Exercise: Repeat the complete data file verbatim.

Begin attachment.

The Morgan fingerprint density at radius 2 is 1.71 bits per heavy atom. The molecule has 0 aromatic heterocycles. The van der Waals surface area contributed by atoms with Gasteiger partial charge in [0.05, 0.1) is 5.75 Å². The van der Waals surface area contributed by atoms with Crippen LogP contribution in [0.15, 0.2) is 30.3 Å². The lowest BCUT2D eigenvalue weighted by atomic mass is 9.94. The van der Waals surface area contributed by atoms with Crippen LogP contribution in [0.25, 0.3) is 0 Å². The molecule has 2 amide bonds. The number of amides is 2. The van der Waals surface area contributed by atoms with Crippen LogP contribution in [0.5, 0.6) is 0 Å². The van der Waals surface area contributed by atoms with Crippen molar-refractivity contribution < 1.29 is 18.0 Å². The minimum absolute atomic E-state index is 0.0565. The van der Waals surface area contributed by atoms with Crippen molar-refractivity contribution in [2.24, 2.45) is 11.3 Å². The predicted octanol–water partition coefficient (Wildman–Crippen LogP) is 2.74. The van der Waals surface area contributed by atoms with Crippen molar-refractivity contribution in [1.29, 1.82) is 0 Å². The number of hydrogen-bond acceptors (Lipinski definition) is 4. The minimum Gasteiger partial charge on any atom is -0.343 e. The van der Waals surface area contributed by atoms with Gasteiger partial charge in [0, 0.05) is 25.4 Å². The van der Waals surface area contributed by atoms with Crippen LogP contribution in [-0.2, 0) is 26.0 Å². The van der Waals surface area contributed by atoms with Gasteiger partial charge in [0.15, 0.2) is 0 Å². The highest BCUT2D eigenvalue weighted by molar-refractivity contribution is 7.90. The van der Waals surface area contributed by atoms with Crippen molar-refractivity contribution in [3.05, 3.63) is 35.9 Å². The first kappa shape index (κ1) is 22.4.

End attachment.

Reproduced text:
The Morgan fingerprint density at radius 2 is 1.71 bits per heavy atom. The molecule has 0 aromatic heterocycles. The van der Waals surface area contributed by atoms with Gasteiger partial charge in [0.05, 0.1) is 5.75 Å². The van der Waals surface area contributed by atoms with Crippen LogP contribution in [0.15, 0.2) is 30.3 Å². The lowest BCUT2D eigenvalue weighted by atomic mass is 9.94. The van der Waals surface area contributed by atoms with Crippen LogP contribution in [0.25, 0.3) is 0 Å². The molecule has 2 amide bonds. The number of amides is 2. The van der Waals surface area contributed by atoms with Crippen LogP contribution in [0.5, 0.6) is 0 Å². The van der Waals surface area contributed by atoms with Crippen molar-refractivity contribution < 1.29 is 18.0 Å². The minimum absolute atomic E-state index is 0.0565. The van der Waals surface area contributed by atoms with Crippen molar-refractivity contribution in [2.24, 2.45) is 11.3 Å². The predicted octanol–water partition coefficient (Wildman–Crippen LogP) is 2.74. The van der Waals surface area contributed by atoms with Crippen molar-refractivity contribution in [1.29, 1.82) is 0 Å². The number of hydrogen-bond acceptors (Lipinski definition) is 4. The minimum Gasteiger partial charge on any atom is -0.343 e. The van der Waals surface area contributed by atoms with Gasteiger partial charge in [0, 0.05) is 25.4 Å². The van der Waals surface area contributed by atoms with Crippen LogP contribution in [-0.2, 0) is 26.0 Å². The van der Waals surface area contributed by atoms with Gasteiger partial charge in [0.15, 0.2) is 0 Å². The highest BCUT2D eigenvalue weighted by molar-refractivity contribution is 7.90. The van der Waals surface area contributed by atoms with Crippen molar-refractivity contribution in [3.05, 3.63) is 35.9 Å². The first kappa shape index (κ1) is 22.4.